The algorithm that we recently developed made it possible to relax these conditions for real-world use. Applying deep learning made it possible to achieve high accuracy likelihood ratio inference, something which was impossible in Abraham Wald's day. In addition, by constructing a new neural network for likelihood ratio inference and designing a loss function to efficiently perform the likelihood ratio inference, we achieved a broad application of SPRT. This technology was created through interdisciplinary research spanning the three fields of neuroscience, early classification, and probability density ratio inference.

  • *4
    Strictly optimal when the data is independent.
    When the data is dependent, it becomes asymptotically optimal as the threshold value widens.

A revolutionary, new core technology that can be applied to any scenario

― In what ways can the recently developed algorithm be applied going forward?

Ebihara: As a matter of fact, the practical application of this technology is complete. NEC is planning to apply this technology to the facial recognition AI-engine "NeoFace." This research originally came into play during the development, but we were able to verify extremely good results when it was actually put into operation, so we thought that we should definitely write and present a paper about it. This paper was accepted by ICLR (International Conference on Learning Representations), the most authoritative conference on machine learning and artificial intelligence, and was also selected among the top 5% of research projects given an opportunity to be part of the Spotlight Presentations.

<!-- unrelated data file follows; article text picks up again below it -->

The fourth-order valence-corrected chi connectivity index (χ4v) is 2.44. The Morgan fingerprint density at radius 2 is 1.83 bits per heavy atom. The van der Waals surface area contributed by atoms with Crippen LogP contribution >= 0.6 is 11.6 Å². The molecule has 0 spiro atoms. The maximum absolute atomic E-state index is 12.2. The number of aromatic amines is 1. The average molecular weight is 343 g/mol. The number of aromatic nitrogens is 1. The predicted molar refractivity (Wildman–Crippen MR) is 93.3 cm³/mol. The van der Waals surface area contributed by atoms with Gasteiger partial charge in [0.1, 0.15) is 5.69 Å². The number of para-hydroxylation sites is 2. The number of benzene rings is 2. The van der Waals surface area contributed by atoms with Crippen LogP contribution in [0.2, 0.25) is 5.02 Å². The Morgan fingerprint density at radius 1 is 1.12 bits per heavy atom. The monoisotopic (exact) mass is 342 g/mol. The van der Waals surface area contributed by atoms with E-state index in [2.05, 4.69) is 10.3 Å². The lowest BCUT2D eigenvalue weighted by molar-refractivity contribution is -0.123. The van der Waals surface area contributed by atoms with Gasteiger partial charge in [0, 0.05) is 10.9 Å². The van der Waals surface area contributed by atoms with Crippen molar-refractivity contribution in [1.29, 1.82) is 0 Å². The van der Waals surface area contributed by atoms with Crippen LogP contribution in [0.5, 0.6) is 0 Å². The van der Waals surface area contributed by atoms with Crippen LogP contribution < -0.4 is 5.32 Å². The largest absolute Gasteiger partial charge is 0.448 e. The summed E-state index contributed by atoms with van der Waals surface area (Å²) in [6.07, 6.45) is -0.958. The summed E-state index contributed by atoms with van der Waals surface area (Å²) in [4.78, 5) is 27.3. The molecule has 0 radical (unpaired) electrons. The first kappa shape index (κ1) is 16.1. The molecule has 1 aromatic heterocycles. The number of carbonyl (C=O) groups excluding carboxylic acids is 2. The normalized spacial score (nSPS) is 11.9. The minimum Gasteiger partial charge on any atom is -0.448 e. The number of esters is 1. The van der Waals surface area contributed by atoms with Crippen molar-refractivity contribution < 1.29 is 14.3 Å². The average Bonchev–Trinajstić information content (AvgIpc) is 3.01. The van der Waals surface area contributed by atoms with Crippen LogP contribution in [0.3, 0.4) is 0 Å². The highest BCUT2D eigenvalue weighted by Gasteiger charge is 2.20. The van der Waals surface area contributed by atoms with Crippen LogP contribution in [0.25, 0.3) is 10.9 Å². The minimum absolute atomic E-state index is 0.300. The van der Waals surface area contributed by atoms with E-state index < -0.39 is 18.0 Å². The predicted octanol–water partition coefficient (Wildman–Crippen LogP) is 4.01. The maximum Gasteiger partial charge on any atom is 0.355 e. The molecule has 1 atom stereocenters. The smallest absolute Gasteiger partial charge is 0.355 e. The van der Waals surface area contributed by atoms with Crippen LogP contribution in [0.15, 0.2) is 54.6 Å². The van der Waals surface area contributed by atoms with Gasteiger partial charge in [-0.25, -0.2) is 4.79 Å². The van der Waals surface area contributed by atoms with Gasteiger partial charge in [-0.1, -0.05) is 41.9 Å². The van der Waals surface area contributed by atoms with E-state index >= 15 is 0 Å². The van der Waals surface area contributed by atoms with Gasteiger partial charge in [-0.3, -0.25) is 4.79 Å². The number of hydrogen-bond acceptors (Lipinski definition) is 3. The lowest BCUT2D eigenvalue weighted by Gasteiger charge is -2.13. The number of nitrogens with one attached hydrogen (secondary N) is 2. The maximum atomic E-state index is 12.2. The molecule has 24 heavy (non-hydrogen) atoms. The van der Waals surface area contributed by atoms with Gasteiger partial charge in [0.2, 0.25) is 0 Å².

Imaoka: This technology was created in order to be applied to face recognition, but it is an extremely revolutionary technology that can be effectively applied to any sequential data. The application to face recognition is just one example. For example, in addition to speech recognition, cyber attack analysis, and cancer detection, the number of scenarios that it can be applied to will greatly expand going forward. We believe that it is an impactful invention which could become a new core technology for NEC.
I myself was involved in research concerning visual information processing in the brain when I first joined the company, so I always believed that experts in brain science were necessary for conducting biometric authentication and data science. I feel very inspired that a talented person such as Mr. Ebihara joined our team. Going forward, NEC will continue to proactively hire highly talented people from different fields and PhDs with cutting-edge knowledge to produce new types of innovation.